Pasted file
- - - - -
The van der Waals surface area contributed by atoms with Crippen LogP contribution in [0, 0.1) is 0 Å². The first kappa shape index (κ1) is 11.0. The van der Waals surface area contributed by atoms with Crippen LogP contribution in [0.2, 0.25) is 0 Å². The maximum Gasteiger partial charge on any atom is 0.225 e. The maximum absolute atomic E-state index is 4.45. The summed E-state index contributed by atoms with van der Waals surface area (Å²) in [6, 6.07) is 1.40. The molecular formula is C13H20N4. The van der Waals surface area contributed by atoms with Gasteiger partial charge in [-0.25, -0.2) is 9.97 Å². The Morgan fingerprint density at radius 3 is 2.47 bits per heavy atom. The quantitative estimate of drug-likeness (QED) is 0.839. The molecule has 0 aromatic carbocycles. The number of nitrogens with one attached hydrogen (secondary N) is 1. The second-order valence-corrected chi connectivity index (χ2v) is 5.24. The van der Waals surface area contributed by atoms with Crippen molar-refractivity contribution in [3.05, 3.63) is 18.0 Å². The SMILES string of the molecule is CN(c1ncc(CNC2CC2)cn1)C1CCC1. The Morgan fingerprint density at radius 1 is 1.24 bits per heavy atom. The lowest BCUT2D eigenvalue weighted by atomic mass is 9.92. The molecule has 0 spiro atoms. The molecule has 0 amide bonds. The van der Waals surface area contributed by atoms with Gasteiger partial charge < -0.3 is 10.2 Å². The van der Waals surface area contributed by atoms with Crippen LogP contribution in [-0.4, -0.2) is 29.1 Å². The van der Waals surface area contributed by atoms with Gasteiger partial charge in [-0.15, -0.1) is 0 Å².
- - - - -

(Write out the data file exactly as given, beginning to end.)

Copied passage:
The van der Waals surface area contributed by atoms with Crippen LogP contribution in [0, 0.1) is 0 Å². The first kappa shape index (κ1) is 11.0. The van der Waals surface area contributed by atoms with Crippen LogP contribution in [0.2, 0.25) is 0 Å². The maximum Gasteiger partial charge on any atom is 0.225 e. The maximum absolute atomic E-state index is 4.45. The summed E-state index contributed by atoms with van der Waals surface area (Å²) in [6, 6.07) is 1.40. The molecular formula is C13H20N4. The van der Waals surface area contributed by atoms with Gasteiger partial charge in [-0.25, -0.2) is 9.97 Å². The Morgan fingerprint density at radius 3 is 2.47 bits per heavy atom. The quantitative estimate of drug-likeness (QED) is 0.839. The molecule has 0 aromatic carbocycles. The number of nitrogens with one attached hydrogen (secondary N) is 1. The second-order valence-corrected chi connectivity index (χ2v) is 5.24. The van der Waals surface area contributed by atoms with Crippen molar-refractivity contribution in [3.05, 3.63) is 18.0 Å². The SMILES string of the molecule is CN(c1ncc(CNC2CC2)cn1)C1CCC1. The Morgan fingerprint density at radius 1 is 1.24 bits per heavy atom. The lowest BCUT2D eigenvalue weighted by atomic mass is 9.92. The molecule has 0 spiro atoms. The molecule has 0 amide bonds. The van der Waals surface area contributed by atoms with Gasteiger partial charge < -0.3 is 10.2 Å². The van der Waals surface area contributed by atoms with Crippen LogP contribution in [-0.4, -0.2) is 29.1 Å². The van der Waals surface area contributed by atoms with Gasteiger partial charge in [-0.15, -0.1) is 0 Å².